Billy Roache Interview

March 12, 2011


Prize-fighter Dean takes on all comers on a nightly basis.  That is until a challenge from a professional fighter upsets the apple-cart. Inhabiting a forgotten world that is nonetheless brimming with all too-familiar passions and human foibles, Lay Me Down softly is another slice of vintage Billy Roche following on from his acclaimed Wexford Trilogy and other much-loved tales of small-town Ireland.

Set in rural Ireland in the year 1962 Lay Me Down Softly takes us into the burlesque world of Delaney’s Travelling Road show and its Boxing Booth. Meet Theo, the charismatic, violent ringmaster and his Carmen-like lover Lily. Rub shoulders with Peadar, Theo’s old tried and not-so-trusted sidekick, and Dean the vain and bragging prize-fighter, and the gentle, handsome, limping Junior. Say hello to Emer, the wounded waif of a girl who has come in search of her long lost, run-away father.

Here the playwright talks to Caomhan Keane about why the show has been revived just two years after its previous incarnation at the Peacock ; how it felt to direct and not just write his work and why even if you feel you screwed up an audition with him, it might not be the end of the world.


What is Lay Me Down Softly about?

It’s set in the boxing booth of a travelling road show of an old fashioned carnival. So it has a tragic, carnivilesque feel to it I suppose. It’s set in 1962. Although in many ways it’s quite a timeless piece. The fact that these boxing booths no longer exist kind of determine when it is set.

The basic story is about this group of fighters travelling around in this carnival. The lead character, Theo, owns the carnival but his pride and joy is the boxing booth which he calls “The Academy” .This little girl called Eimear shows up in search of her run away father so we are introduced to a past life of Theo.

This play was seen as recently as two years ago on the Peacock stage. What lead to its revival?

There is a danger in this age of plays just disappearing down the Swanee. The world is full of theatre groups who want the coup. And there is a danger that songs won’t be sung again. So I decided that I wanted to form a new company called Mosshouse. And we concentrate on neglected plays. Plays that haven’t been done the second and third time. So this is the first of at least three plays that I am going to direct.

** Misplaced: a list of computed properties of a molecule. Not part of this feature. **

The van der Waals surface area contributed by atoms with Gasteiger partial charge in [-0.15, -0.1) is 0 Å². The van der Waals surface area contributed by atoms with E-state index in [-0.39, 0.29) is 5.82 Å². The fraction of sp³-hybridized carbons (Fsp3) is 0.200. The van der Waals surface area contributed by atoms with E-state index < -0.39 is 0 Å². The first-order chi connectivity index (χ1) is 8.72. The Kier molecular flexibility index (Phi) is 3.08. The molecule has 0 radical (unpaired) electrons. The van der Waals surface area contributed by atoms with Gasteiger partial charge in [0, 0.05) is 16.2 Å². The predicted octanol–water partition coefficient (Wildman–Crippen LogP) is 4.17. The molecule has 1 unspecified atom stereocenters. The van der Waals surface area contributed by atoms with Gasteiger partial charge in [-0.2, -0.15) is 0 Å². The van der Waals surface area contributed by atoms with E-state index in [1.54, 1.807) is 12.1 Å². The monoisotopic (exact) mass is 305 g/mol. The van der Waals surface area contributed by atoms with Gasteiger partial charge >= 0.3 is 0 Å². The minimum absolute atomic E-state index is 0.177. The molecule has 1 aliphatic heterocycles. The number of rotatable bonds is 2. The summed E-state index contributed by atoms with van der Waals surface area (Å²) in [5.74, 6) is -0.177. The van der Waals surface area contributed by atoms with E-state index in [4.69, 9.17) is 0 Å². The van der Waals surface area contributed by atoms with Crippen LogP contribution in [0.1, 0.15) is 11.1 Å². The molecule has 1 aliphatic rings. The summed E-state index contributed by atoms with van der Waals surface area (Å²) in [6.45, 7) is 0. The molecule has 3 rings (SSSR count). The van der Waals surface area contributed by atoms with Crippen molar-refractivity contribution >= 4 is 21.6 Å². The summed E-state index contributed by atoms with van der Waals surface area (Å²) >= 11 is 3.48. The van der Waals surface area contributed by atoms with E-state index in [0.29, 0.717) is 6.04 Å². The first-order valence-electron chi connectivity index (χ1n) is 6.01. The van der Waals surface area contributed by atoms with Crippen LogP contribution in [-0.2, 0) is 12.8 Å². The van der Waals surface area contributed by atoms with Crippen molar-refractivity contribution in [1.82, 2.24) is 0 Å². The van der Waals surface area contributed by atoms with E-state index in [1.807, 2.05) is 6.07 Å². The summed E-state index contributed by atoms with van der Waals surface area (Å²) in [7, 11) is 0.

Has there been any change to the script itself or is it just a new cast?

Things that disappeared from the first production have materialised again. I did a fair bit of work on it afterwards. There is a great benefit in having a production behind you. It gives you great hindsight. So it is a big help to have a production behind you. You learn what worked and what didn’t work.

A lot of your plays deal with sports. Snooker halls, hurling matches, boxing? Do you use sport as a metaphor for anything in particular or is it just an inescapable facet of small town Irish life?

It’s often a metaphor for various odds and ends. My plays are often set in men’s worlds. The masculine world suffering from the lack of women who, whether they know it or not, are searching for the feminine.

You told Conor McPherson that the acting needs to be impeccable for your plays to work. Are you heavily involved in the casting process of all your plays? What do you look for?

It’s very hard to say. Even great actors might not fit the bill with certain parts. You’re looking for a gem really. Often you can see it in a mistake someone makes during an audition. It’s very hard to put your finger on it. Some one who can just be the character and not act.

As a writer you learn to love your characters. Does it worry you that sometimes an actor will just play it black and white, good and bad?

Oh of course. That would be terrible. They say if you have a strong character you have to find a week spot and if you have a weak character you have to find a stregth. The nastier the character the more study you have to make. For a writer there is no point in writing about happy people.

You directed this play as well as writing it. How does the experience differ for you?

It’s a different kind of a thrill really. A different kind of responsibility. It’s much like when you act in your own plays. The actor has to win over the writer to make it work. The writer can hear the lines in a particular way. But as an actor you can hear it completely different and you just have to tell the writer to go away and not be annoying you. So it is a different responsibility being a director I think. It’s more practical. You got to take care of business. You have to forget that you wrote the play. I take things out. Stick them back in again and beat the play up. As a director you have to make sure it flows and the choreography works.

BOOK TICKETS HERE

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